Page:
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|Corn and Soybeans Benefit From Warm Week
|All Illinois field crops made good progress last week as a result of warmer weather and rain that, in some places, fell at the right time.
Average precipitation in the state was just one-third of an inch, which is more than a half-inch below average. The most rain, a little over three-quarters of an inch, fell in the northwest crop reporting district. The eastern and southeastern parts of the state could use more rain. A little more than a half-inch fell in the southeast, where topsoil moisture is still rated 24 percent short. The eastern district is the driest in the state with 51 percent of its fields rated short of moisture. Only 13-hundredths of an inch of rain fell there.
Temperatures in the state were slightly above average at 74.5 degrees. The southeast region was the warmest at 76.9 degrees and the northwest the coolest at 72.5. Corn advanced to 46 percent in the dough stage and 96 percent of the crop is now silked, just three percentage points behind last year's number. The condition of the state's corn is rated 62 percent good or excellent.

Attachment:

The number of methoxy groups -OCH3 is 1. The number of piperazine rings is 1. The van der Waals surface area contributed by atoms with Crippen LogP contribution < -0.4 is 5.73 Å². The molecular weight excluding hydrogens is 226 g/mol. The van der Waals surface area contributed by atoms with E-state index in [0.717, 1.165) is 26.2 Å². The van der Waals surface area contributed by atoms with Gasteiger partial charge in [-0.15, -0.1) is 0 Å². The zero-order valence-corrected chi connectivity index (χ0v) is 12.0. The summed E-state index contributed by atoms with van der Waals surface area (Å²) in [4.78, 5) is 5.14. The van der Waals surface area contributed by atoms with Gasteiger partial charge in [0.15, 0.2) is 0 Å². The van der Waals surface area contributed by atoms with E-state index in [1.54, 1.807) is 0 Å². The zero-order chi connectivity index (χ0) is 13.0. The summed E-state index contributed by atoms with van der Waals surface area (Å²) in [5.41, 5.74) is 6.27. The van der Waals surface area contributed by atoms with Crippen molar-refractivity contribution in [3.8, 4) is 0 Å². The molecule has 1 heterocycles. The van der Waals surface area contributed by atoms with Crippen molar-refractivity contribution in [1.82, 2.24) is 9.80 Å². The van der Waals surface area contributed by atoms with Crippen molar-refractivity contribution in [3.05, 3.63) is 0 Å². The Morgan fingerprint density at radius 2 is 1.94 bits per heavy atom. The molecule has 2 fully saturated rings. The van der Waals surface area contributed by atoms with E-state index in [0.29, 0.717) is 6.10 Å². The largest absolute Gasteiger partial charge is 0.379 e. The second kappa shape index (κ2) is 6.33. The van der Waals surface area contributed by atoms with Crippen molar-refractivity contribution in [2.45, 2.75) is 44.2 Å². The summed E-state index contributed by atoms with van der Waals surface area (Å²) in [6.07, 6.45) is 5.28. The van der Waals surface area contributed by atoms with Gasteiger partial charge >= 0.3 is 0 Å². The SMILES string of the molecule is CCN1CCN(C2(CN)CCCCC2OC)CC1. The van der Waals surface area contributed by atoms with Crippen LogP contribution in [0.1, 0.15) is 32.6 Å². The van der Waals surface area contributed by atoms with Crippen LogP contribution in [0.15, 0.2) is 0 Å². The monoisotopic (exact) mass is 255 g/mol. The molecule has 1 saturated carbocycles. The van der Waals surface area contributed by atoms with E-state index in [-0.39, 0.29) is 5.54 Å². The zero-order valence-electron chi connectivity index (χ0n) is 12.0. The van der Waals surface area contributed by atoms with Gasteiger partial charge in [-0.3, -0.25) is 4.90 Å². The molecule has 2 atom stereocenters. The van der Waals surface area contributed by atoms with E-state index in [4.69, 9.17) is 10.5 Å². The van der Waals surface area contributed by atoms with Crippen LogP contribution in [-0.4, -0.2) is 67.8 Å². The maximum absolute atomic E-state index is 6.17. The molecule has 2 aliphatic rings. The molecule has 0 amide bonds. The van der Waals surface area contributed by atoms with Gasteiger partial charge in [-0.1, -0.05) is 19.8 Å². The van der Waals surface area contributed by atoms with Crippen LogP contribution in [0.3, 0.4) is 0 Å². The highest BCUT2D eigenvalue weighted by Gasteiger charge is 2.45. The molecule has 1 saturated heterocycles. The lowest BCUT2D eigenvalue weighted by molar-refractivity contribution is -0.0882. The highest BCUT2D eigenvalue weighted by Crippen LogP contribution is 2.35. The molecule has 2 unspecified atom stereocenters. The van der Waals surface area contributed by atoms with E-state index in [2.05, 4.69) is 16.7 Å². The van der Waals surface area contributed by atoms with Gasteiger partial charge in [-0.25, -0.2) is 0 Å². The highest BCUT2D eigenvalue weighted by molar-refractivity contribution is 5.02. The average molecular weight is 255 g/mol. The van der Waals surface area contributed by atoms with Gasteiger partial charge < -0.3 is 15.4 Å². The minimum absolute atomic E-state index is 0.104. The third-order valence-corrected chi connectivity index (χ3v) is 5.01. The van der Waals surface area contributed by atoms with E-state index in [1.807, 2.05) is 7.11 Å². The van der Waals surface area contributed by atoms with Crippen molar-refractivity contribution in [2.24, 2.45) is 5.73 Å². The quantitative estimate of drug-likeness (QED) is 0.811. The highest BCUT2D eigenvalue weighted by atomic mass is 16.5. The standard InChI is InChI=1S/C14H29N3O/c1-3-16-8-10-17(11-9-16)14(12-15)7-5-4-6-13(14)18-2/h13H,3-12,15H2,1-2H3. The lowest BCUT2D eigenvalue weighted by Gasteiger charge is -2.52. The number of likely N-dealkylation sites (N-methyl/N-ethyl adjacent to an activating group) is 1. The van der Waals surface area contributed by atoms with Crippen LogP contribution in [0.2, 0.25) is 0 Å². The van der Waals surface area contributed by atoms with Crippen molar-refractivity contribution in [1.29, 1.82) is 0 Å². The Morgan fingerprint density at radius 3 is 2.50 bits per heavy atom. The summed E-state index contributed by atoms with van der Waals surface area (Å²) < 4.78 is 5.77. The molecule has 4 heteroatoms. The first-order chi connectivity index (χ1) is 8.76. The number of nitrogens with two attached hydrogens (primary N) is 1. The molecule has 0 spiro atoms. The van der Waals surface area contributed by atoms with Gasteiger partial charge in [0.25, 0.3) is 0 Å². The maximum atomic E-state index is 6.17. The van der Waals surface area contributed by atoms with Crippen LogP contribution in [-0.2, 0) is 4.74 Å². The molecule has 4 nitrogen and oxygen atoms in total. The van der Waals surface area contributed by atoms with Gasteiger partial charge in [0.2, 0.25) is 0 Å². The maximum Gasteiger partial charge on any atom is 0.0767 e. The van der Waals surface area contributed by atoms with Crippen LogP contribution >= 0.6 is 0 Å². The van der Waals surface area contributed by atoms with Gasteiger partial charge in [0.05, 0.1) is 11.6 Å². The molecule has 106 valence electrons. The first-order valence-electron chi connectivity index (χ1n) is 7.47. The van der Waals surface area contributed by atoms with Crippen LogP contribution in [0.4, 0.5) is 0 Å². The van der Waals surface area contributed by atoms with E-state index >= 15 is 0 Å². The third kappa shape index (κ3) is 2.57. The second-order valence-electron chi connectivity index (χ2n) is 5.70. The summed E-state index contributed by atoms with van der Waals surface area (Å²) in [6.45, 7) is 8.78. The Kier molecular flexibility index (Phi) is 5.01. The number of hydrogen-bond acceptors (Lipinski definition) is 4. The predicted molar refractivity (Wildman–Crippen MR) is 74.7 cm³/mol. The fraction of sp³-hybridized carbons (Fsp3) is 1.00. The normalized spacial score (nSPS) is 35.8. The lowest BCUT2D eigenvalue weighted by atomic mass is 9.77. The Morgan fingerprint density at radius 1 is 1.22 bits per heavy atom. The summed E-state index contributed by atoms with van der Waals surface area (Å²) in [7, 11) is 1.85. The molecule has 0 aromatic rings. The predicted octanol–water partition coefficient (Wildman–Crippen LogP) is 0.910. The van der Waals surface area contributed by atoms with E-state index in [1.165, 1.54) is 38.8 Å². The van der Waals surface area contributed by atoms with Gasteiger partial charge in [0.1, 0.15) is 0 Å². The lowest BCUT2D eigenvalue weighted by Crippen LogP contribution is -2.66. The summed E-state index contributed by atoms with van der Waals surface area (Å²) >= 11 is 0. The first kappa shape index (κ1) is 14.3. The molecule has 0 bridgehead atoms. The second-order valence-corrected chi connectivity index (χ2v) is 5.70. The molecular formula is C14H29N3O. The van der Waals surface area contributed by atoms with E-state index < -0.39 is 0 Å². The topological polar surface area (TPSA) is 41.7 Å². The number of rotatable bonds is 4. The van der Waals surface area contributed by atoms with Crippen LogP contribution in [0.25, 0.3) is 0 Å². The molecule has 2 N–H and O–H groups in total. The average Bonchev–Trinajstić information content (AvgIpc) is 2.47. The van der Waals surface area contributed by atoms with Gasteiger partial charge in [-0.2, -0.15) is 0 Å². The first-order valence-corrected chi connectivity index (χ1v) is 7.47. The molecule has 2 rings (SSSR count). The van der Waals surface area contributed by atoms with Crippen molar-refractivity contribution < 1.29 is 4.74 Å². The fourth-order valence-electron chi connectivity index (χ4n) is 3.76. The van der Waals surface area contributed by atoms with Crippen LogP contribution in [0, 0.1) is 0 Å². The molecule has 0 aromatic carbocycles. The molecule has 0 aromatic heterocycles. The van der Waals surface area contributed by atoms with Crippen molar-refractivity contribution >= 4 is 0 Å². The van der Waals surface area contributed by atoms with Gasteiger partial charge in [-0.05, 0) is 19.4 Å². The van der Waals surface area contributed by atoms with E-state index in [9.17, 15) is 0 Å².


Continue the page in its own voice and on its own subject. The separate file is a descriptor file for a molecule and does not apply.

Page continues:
USDA crop statistician Brad Schwab says 60 percent of the state's soybeans are rated in good or excellent condition. "Soybeans in the bloom stage were reported at 89 percent, compared to 92-percent one year ago and 97-percent for the five-year average," Schwab said. "58-percent of the state's acreage was reported setting pods, and this compares to 68-percent one year ago, and 87-percent normally."
Soybeans in western Illinois are 90 percent blooming and 42 percent are setting pods. The crop is the most advanced in central Illinois.
The USDA also reports 85 percent of the oat crop is harvested compared to 100 percent in recent years. Sorghum is 54 percent headed compared to 66 percent last year and the five-year average of 87 percent. In addition, alfalfa is 43 percent cut. The total was 63 percent last year and 69 percent for the five-year average.
|08 21 09 by Newsroom
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